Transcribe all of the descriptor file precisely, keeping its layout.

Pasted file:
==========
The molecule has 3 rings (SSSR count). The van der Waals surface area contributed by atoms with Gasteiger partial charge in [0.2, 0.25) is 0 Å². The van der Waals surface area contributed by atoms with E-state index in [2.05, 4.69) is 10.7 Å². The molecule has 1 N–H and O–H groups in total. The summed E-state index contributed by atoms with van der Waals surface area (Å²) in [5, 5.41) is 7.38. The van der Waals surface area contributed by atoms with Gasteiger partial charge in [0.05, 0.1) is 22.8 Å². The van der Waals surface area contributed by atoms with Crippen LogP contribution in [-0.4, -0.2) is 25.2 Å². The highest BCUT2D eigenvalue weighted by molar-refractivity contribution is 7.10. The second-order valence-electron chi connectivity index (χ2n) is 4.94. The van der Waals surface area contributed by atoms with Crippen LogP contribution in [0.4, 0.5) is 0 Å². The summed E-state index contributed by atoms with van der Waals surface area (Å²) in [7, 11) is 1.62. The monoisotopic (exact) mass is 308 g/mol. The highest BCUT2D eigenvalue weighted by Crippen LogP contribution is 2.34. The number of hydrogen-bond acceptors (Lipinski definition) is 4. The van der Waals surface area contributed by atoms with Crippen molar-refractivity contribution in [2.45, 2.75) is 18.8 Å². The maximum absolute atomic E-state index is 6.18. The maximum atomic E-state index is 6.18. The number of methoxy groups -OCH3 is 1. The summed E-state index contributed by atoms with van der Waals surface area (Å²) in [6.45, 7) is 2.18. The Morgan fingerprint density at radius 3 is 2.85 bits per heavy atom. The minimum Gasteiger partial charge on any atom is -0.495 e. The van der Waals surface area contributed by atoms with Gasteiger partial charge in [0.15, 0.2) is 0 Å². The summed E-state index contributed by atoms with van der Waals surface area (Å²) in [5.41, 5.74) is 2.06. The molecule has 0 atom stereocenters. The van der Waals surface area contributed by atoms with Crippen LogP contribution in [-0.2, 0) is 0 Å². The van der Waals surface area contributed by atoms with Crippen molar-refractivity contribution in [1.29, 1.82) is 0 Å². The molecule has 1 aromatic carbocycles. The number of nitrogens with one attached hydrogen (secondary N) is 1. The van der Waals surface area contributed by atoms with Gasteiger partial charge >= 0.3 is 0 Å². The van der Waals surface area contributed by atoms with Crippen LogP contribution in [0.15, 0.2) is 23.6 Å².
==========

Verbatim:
The molecule has 3 rings (SSSR count). The van der Waals surface area contributed by atoms with Gasteiger partial charge in [0.2, 0.25) is 0 Å². The van der Waals surface area contributed by atoms with E-state index in [2.05, 4.69) is 10.7 Å². The molecule has 1 N–H and O–H groups in total. The summed E-state index contributed by atoms with van der Waals surface area (Å²) in [5, 5.41) is 7.38. The van der Waals surface area contributed by atoms with Gasteiger partial charge in [0.05, 0.1) is 22.8 Å². The van der Waals surface area contributed by atoms with Crippen LogP contribution in [-0.4, -0.2) is 25.2 Å². The highest BCUT2D eigenvalue weighted by molar-refractivity contribution is 7.10. The second-order valence-electron chi connectivity index (χ2n) is 4.94. The van der Waals surface area contributed by atoms with Crippen LogP contribution in [0.4, 0.5) is 0 Å². The summed E-state index contributed by atoms with van der Waals surface area (Å²) in [7, 11) is 1.62. The monoisotopic (exact) mass is 308 g/mol. The highest BCUT2D eigenvalue weighted by Crippen LogP contribution is 2.34. The number of hydrogen-bond acceptors (Lipinski definition) is 4. The van der Waals surface area contributed by atoms with Crippen molar-refractivity contribution in [2.45, 2.75) is 18.8 Å². The maximum absolute atomic E-state index is 6.18. The maximum atomic E-state index is 6.18. The number of methoxy groups -OCH3 is 1. The summed E-state index contributed by atoms with van der Waals surface area (Å²) in [6.45, 7) is 2.18. The Morgan fingerprint density at radius 3 is 2.85 bits per heavy atom. The minimum Gasteiger partial charge on any atom is -0.495 e. The van der Waals surface area contributed by atoms with Gasteiger partial charge in [0.15, 0.2) is 0 Å². The summed E-state index contributed by atoms with van der Waals surface area (Å²) in [5.41, 5.74) is 2.06. The molecule has 0 atom stereocenters. The van der Waals surface area contributed by atoms with Crippen LogP contribution in [-0.2, 0) is 0 Å². The van der Waals surface area contributed by atoms with Crippen molar-refractivity contribution in [1.29, 1.82) is 0 Å². The molecule has 1 aromatic carbocycles. The number of nitrogens with one attached hydrogen (secondary N) is 1. The van der Waals surface area contributed by atoms with Gasteiger partial charge >= 0.3 is 0 Å². The van der Waals surface area contributed by atoms with Crippen LogP contribution in [0.15, 0.2) is 23.6 Å².